Metaphors regarding the Church and sports are nothing new. St. Paul certainly used them and there are intersections with sports and the practice of the faith that make them useful. So I was interested when I saw a new book called The Catechism of Hockey by Alyssa Bormes. That it had a forward by Dale Ahlquist and is published by the American Chesterton Society certainly recommended itself to me. Plus that it has positive reviews from Archbishop Nienstedt and Bishop Paprocki sealed it.
Now I am not exactly a hockey fan and only have passing familiarity with the sport. Yet my lack of knowledge about hockey did not subtract from my enjoyment of the book in any way. A book as an extended metaphor comparing the Catholic faith and the sport of hockey would seem to be able to only go so far. That you would be stretching the metaphor at every juncture to try to make an apt and worthy comparison. Yet over and over I was rather amazed at how she put this forth with comparison after comparison and provided examples and lessons that I think are quite helpful in thinking about the faith. The penalty box and confession makes for a good parallel, but it is her writing which takes it beyond that. She ties it up quite nicely going from personal sin to how it affects the whole Body of Christ or using the hockey term being at “full strength.”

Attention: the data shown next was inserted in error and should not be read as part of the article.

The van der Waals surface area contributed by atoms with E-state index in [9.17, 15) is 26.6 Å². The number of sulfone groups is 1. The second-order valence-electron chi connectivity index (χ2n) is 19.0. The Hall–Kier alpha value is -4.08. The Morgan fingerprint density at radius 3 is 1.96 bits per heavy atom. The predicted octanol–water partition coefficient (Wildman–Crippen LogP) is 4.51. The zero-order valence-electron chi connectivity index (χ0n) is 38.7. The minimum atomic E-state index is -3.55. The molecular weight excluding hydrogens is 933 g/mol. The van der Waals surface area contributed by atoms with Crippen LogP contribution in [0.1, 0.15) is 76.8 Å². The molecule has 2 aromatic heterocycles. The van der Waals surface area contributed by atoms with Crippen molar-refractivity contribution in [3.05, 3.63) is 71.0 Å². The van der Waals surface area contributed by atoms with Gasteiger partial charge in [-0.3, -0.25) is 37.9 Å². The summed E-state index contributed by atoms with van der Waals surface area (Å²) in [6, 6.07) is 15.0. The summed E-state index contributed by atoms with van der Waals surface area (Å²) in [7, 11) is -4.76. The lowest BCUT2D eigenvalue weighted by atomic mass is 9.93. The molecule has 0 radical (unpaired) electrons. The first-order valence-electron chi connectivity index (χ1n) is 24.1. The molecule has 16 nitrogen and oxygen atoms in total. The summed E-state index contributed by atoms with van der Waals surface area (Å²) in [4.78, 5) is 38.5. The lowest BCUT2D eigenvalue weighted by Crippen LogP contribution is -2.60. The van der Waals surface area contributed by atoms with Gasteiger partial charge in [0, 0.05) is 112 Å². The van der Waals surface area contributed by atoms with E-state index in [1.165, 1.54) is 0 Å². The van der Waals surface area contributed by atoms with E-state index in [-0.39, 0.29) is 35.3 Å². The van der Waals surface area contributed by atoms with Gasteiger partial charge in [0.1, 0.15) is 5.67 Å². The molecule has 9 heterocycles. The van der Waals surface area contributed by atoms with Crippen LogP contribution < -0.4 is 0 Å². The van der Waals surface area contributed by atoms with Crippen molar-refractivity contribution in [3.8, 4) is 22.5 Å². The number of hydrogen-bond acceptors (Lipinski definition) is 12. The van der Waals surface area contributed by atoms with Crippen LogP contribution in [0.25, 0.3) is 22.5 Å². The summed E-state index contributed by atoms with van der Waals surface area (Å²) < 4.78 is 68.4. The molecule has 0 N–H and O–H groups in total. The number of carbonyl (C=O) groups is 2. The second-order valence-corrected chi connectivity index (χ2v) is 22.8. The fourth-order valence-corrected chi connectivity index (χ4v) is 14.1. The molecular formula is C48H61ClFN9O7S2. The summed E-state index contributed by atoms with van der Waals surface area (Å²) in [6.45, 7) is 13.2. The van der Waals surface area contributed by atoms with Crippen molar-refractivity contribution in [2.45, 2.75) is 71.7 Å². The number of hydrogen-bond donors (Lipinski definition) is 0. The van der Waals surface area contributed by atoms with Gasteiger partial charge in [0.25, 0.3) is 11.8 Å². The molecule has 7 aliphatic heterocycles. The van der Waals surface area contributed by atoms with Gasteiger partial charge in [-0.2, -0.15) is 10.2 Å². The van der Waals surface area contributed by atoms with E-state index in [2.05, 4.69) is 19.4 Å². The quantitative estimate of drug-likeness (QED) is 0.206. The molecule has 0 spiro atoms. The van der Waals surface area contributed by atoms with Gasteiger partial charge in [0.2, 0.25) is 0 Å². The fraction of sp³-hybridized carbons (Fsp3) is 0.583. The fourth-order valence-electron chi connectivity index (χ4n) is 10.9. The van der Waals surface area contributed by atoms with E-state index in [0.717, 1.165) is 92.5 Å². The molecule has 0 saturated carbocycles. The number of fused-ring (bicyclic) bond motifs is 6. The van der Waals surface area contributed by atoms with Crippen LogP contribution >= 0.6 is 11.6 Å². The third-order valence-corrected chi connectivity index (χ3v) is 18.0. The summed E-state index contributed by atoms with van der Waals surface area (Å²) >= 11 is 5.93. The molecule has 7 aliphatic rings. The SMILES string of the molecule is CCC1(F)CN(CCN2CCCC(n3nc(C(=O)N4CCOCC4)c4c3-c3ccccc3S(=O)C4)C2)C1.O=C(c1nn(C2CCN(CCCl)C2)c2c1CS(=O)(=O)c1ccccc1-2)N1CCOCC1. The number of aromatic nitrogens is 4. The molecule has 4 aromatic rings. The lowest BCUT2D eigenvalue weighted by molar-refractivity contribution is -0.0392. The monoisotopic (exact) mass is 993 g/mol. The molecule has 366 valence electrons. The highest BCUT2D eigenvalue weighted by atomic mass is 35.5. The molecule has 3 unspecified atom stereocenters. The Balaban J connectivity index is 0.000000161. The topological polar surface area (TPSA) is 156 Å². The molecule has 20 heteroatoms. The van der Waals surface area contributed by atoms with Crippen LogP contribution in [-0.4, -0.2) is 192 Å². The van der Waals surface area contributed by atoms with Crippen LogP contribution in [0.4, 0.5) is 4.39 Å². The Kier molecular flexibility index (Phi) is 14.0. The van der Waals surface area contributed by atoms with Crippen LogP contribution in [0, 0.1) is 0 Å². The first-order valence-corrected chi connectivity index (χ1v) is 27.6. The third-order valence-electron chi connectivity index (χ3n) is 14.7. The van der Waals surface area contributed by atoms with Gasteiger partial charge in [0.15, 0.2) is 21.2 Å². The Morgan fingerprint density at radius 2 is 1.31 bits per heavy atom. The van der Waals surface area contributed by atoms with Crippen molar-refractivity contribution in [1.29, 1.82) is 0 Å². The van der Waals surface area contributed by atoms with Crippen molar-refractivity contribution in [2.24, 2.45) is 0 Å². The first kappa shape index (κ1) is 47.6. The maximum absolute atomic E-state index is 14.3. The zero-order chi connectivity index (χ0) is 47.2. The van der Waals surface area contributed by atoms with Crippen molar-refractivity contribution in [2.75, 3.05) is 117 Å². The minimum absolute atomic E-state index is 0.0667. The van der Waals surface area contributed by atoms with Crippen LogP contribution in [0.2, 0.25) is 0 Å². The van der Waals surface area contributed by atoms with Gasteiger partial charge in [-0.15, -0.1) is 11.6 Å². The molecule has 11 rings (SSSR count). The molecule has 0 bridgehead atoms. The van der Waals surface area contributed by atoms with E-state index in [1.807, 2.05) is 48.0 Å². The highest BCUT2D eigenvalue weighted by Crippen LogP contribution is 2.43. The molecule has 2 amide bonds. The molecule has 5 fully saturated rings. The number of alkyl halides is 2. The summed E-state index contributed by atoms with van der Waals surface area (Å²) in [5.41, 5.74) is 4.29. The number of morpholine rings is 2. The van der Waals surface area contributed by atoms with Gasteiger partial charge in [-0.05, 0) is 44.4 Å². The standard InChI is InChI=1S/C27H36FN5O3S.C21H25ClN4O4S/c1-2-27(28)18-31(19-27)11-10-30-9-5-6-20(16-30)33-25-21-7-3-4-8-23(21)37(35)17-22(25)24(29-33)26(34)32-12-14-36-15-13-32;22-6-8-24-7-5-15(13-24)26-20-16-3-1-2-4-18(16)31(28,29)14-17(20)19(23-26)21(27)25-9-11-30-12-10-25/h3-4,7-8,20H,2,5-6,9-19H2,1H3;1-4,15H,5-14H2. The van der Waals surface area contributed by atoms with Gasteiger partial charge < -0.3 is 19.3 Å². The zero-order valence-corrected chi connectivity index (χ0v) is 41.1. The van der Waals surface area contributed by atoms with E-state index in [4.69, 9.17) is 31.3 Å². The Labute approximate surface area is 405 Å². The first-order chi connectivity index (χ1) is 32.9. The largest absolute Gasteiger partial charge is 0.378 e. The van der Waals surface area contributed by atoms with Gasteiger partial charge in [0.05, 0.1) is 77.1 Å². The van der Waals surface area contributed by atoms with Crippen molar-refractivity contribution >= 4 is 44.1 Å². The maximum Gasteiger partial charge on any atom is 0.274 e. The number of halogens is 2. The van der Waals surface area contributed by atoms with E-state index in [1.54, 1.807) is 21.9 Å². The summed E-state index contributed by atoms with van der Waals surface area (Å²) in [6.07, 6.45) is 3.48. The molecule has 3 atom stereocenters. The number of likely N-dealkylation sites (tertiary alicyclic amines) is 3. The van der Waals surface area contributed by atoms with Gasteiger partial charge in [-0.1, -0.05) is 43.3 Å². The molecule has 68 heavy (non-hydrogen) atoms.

There were a couple of comparisons that I thought were stretching it a bit. Still overwhelmingly it was dead on with an intriguing perspective of the faith and a real Catechism in the amount of topics covered.
Not every comparison in the book was hockey related, but even these parallels were made after originally grounding it in something hockey-based. One of these correlations involving the Mystical Body and the crowd of people in line to see the body of Pope John Paul II was stunning in its aptness and another example of how she took a metaphor and drew so much out of it. Over and over again in a Chestertonian way you would start to see something fresh from a new angle. No surprise that G.K. Chesterton was quoted a couple of time. In fact as I was reading the book and where she talked about the rules of hockey I was often reminded of one of his quotes.
“Catholic doctrine and discipline may be walls; but they are the walls of a playgroundÉ.We might fancy some children playing on the flat grassy top of some tall island in the sea. So long as there was a wall round the cliffÕs edge they could fling themselves into every frantic game and make the place the noisiest of nurseries. But the walls were knocked down, leaving the naked peril of the precipice. They did not fall over; but when their friends returned to them they were all huddled in terror in the centre of the island; and their song had ceased.”
So I was quite pleased to see her use that same quote later on in the book. I so enjoyed how fun and inventive this book was which made serious points in a way I suspect could break through a previous barrier to something regarding the faith.
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